Thursday, April 26, 2018

Neon News & Links

 From the no-news-is-good-news department, a number of recent losses to report (at least recently learned of by me):  

Maryland Furniture, formerly on East Tremont Ave. in the Bronx. (T. Rinaldi)

Peerless Cleaners, 4706 White Plains Road, Bronx. (T. Rinaldi)

Dante's Pastry Shop, 4715 White Plains Road, Bronx. (T. Rinaldi)

 From the erstwhile Shorpy blog, the following: 

     > Two fantastic scenes (1 & 2) of Times Square in 1949.
     > And, lest we be accused of being too New York-centric - two scenes (1 & 2) of neon-clad Atlanta, Georgia, in 1957 (feat. Shriners).

 In the Chelsea Hotel, the veteran El Quijote restaurant has been shuttered by its new owners.  The management has pledged to re-open in four or six or eight months but what will come here remains to be seen. 

 For your neon bookshelf, get a load of "Neon Revolution," a very handsome new book featuring vintage neon of the Eastern Block. This follows-up on author / photographer Ilona Kadwinska's previous volume entitled "Polish Cold War Neon."

Neon Revolution, a new book by Ilona Kadwinska (Neon Muzeum)

• One of Manhattan's better neon storefronts has transitioned: Live Bait, on East 23rd Street is now Flats Fix.  

Live Bait is now Flats Fix. (T. Rinaldi) 

 Renato, Renato, Renato - from the kindred spirit department, a tribute to "Renato," an ancient Greenwich Village restaurant sign, via the Ephemeral New York blog.

Renato's Van Dam Street ghost sign, Greenwich Village, NYC (Epmeheral New York)

 And finally, to end on a bright note - Debra Jane Seltzer takes us on a SoCal signage sojourn

Imperial Apartments, El Centro, CA (Debra Jane Seltzer)

Wednesday, April 11, 2018

Neon Mascots

Drop into the various shops, restaurants and bars behind New York's old neon storefront signs, and you may notice a curious common thread:  the old signs outside are represented inside, too.  Little versions of them turn up on menus and matchbooks, t-shirts and business cards.  And, almost invariably, they feature front and center on the business's web site.  

Block Drugs T-Shirt. (Jeremiah's Vanishing New York)

As I came to find in writing the neon book, the signs are not just beloved by casual admirers, patrons or passers-by: many are also celebrated by their owners as treasured mascots.  Some owners have gone to great lengths to keep their signs lit.  When Capital Fishing Tackle re-located to a new storefront on West 36th Street a few years back, they took their sign along with them, giving it a thorough restoration and featuring it on their website at the same time.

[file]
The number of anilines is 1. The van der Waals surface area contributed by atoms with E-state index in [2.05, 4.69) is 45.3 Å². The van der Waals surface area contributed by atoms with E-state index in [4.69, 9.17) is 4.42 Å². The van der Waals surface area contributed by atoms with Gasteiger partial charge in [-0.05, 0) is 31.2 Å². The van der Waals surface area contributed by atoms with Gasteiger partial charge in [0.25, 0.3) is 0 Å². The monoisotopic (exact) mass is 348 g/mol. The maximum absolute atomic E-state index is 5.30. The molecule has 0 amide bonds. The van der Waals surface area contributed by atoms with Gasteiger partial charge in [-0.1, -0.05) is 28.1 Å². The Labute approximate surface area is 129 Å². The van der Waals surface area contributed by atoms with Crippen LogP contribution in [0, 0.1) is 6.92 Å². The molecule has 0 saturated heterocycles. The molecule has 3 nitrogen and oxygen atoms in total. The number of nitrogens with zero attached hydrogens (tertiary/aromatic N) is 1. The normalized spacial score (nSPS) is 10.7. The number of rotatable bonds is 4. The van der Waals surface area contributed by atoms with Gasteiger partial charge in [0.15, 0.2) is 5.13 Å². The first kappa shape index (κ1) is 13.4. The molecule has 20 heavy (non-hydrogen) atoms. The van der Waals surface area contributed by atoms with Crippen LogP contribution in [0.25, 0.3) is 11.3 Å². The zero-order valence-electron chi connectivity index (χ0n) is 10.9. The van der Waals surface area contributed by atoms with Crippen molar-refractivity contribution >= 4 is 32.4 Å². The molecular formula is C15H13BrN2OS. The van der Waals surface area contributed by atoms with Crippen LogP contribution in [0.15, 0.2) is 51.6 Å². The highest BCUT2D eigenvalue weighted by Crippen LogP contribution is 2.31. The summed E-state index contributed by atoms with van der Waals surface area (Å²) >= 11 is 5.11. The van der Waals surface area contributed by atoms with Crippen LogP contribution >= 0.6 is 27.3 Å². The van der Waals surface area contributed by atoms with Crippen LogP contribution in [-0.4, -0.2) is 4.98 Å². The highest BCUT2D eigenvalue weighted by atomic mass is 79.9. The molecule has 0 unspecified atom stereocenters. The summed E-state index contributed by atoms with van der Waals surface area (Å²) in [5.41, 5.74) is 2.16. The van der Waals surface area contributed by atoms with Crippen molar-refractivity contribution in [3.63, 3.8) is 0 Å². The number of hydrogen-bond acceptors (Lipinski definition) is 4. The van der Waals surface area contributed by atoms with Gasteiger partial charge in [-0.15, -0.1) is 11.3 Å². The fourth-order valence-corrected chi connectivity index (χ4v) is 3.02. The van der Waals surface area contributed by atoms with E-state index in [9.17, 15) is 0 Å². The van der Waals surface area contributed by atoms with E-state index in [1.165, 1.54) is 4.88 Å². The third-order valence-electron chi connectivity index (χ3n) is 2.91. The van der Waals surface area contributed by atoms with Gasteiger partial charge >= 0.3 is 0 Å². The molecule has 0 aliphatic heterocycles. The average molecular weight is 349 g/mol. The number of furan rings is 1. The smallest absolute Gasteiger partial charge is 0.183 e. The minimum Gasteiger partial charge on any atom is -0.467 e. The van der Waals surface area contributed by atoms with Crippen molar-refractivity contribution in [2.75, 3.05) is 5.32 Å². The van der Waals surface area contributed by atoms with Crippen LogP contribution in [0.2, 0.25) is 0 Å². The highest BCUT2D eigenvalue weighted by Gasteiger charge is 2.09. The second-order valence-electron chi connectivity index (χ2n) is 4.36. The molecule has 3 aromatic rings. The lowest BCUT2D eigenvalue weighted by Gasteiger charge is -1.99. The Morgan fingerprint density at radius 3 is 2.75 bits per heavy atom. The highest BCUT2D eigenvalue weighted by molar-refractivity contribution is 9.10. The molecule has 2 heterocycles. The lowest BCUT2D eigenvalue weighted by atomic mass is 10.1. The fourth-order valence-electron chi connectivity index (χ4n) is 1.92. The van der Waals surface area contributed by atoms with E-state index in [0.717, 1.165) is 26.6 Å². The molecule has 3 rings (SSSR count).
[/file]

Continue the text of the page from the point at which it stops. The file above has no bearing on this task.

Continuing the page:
On Manhattan's Upper East Side, the Subway Inn lately did the same.  They don't have a web site, but their sign gets top billing on the bar menu.


Such devotion is not entirely impractical: these signs have undeniable caché in the city today. This was not always the case, however.  For decades, beginning as early as the 1930s, businesses began turning their backs on neon.  Neon signs were expensive, finicky.  The signs cost as much as a new car to install, and they needed regular maintenance to keep up with their flickering tendencies.  By the 1950s, they had become associated with down and out dives, shorthand for urban grit.  

Today, however, those old neon signs that survive are widely admired.  In the New York Neon book, I trace the fascinating story of neon's fall from grace and its incredible climb back to good standing in our collective consciousness.  Today, there are few better manifestations of neon's high esteem than the pride these businesses owners often take in their old signs.  That pride has its basis in more than just sentiment: to have such a sign marks a business as a survivor, one that has probably been around longer than everything else on the block, maybe the whole neighborhood.  Small wonder, then, to find the signs held high, like great urban figureheads. 

True, every so often a business owner yields to the temptation of cheaper LED signs, and an old neon mascot goes dark forever.  But for the most part, the disappearance of an old neon sign in New York means the death of the old business it advertised.  For as long as they last, the signs are not just the pride of their respective business owners, but of their neighborhoods and of the city whose streets they make just a little bit brighter, both literally and figuratively.